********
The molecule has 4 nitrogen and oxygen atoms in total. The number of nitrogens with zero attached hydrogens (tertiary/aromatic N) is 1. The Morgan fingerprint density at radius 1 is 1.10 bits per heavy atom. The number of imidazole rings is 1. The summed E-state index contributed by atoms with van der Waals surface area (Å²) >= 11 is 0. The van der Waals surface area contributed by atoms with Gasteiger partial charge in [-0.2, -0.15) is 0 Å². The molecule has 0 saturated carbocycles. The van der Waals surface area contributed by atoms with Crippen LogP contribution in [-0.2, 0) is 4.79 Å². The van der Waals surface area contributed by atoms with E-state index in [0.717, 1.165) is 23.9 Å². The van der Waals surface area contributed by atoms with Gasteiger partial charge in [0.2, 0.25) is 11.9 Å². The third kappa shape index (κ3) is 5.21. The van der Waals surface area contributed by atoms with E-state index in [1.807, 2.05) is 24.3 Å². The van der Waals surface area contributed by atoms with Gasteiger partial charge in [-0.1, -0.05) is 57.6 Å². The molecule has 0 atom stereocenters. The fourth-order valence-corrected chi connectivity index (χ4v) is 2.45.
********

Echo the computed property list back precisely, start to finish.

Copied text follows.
The molecule has 4 nitrogen and oxygen atoms in total. The number of nitrogens with zero attached hydrogens (tertiary/aromatic N) is 1. The Morgan fingerprint density at radius 1 is 1.10 bits per heavy atom. The number of imidazole rings is 1. The summed E-state index contributed by atoms with van der Waals surface area (Å²) >= 11 is 0. The van der Waals surface area contributed by atoms with Gasteiger partial charge in [-0.2, -0.15) is 0 Å². The molecule has 0 saturated carbocycles. The van der Waals surface area contributed by atoms with Crippen LogP contribution in [-0.2, 0) is 4.79 Å². The van der Waals surface area contributed by atoms with E-state index in [0.717, 1.165) is 23.9 Å². The van der Waals surface area contributed by atoms with Gasteiger partial charge in [0.2, 0.25) is 11.9 Å². The third kappa shape index (κ3) is 5.21. The van der Waals surface area contributed by atoms with E-state index in [1.807, 2.05) is 24.3 Å². The van der Waals surface area contributed by atoms with Gasteiger partial charge in [-0.1, -0.05) is 57.6 Å². The molecule has 0 atom stereocenters. The fourth-order valence-corrected chi connectivity index (χ4v) is 2.45.